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Career Profile: Power Plant Operators

Control, operate, or maintain machinery to generate electric power. Includes auxiliary equipment operators.

Salary and Outlook

According to the US Department of Labor, there are 33,600 people employed as power plant operators in the United States. The median annual salary is $84,700. Entry level employees earn approximately $48,090 per year and senior employees earn approximately $111,470 per year.

Estimates do not include other potential benefits such as health insurance, overtime pay, or retirement benefits that may be offered by employers.

Job Duties

  • Clean, lubricate, or maintain equipment, such as generators, turbines, pumps, or compressors, to prevent failure or deterioration.
  • Place standby emergency electrical generators on line in emergencies and monitor the temperature, output, and lubrication of the system.
  • Make adjustments or minor repairs, such as tightening leaking gland or pipe joints.
  • Operate, control, or monitor equipment, such as acid or gas carbon dioxide removal units, carbon dioxide compressors, or pipelines, to capture, store, or transport carbon dioxide exhaust.
  • Operate, control, or monitor gasifiers or related equipment, such as coolers, water quenches, water gas shifts reactors, or sulfur recovery units, to produce syngas or electricity from coal.
  • Operate, control, or monitor integrated gasification combined cycle (IGCC) or related equipment, such as air separation units, to generate electricity from coal.
  • Operate or maintain distributed power generation equipment, including fuel cells or microturbines, to produce energy on-site for manufacturing or other commercial purposes.
  • Examine and test electrical power distribution machinery and equipment, using testing devices.
  • Receive outage calls and request necessary personnel during power outages or emergencies.
  • Collect oil, water, or electrolyte samples for laboratory analysis.
  • Adjust controls to generate specified electrical power or to regulate the flow of power between generating stations and substations.
  • Monitor power plant equipment and indicators to detect evidence of operating problems.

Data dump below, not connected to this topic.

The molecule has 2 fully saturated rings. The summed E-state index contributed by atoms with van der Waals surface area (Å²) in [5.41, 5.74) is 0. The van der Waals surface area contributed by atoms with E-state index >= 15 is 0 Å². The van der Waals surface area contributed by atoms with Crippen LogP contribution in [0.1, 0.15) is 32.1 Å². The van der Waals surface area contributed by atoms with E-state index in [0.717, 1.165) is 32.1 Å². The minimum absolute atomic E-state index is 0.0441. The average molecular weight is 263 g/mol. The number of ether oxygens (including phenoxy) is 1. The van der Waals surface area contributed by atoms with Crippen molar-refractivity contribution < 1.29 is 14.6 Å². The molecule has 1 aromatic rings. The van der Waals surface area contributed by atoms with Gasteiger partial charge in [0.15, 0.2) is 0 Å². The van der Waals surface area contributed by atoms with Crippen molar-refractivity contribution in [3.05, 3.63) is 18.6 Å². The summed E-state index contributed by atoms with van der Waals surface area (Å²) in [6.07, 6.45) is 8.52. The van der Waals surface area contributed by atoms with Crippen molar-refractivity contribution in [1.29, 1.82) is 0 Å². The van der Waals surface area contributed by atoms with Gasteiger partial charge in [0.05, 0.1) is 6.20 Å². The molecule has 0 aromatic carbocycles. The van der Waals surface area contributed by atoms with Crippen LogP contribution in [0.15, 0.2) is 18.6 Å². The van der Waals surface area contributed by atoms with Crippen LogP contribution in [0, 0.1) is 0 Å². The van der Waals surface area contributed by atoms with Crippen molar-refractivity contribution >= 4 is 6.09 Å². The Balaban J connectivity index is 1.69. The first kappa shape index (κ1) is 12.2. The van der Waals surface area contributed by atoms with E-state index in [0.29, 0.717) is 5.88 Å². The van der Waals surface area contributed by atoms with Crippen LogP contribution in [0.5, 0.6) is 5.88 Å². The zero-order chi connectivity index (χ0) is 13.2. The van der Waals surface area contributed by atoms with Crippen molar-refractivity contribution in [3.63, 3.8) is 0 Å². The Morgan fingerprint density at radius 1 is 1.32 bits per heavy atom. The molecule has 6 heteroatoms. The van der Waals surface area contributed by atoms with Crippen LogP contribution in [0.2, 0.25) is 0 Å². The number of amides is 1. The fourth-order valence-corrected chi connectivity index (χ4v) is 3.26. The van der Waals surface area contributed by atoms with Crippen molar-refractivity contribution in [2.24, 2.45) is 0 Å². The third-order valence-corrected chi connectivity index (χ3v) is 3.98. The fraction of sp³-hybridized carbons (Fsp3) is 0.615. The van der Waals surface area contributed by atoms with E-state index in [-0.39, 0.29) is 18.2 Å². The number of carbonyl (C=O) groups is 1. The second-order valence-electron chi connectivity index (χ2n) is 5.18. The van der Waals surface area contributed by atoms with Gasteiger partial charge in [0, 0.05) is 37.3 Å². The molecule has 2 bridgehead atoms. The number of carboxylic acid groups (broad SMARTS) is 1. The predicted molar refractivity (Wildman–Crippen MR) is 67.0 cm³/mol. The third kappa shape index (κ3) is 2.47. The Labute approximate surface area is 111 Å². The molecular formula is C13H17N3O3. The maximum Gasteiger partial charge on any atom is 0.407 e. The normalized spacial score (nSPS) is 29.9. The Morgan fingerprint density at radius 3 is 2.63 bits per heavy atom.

• Control generator output to match the phase, frequency, or voltage of electricity supplied to panels.
  • Control or maintain auxiliary equipment, such as pumps, fans, compressors, condensers, feedwater heaters, filters, or chlorinators, to supply water, fuel, lubricants, air, or auxiliary power.
  • Control power generating equipment, including boilers, turbines, generators, or reactors, using control boards or semi-automatic equipment.
  • Start or stop generators, auxiliary pumping equipment, turbines, or other power plant equipment as necessary.
  • Open and close valves and switches in sequence to start or shut down auxiliary units.
  • Communicate with systems operators to regulate and coordinate line voltages and transmission loads and frequencies.
  • Inspect records or log book entries or communicate with plant personnel to assess equipment operating status.
  • Regulate equipment operations and conditions, such as water levels, based on instrument data or from computers.
  • Take regulatory action, based on readings from charts, meters and gauges, at established intervals.
  • Record and compile operational data by completing and maintaining forms, logs, or reports.

Career List

Job Outlook


Total Current Jobs:
33,600
Annual Openings:
2,500
Increase in Openings by 2030:
-14%
Annual Salary Range:
$48,090 - $111,470
Education Requirements:
High school diploma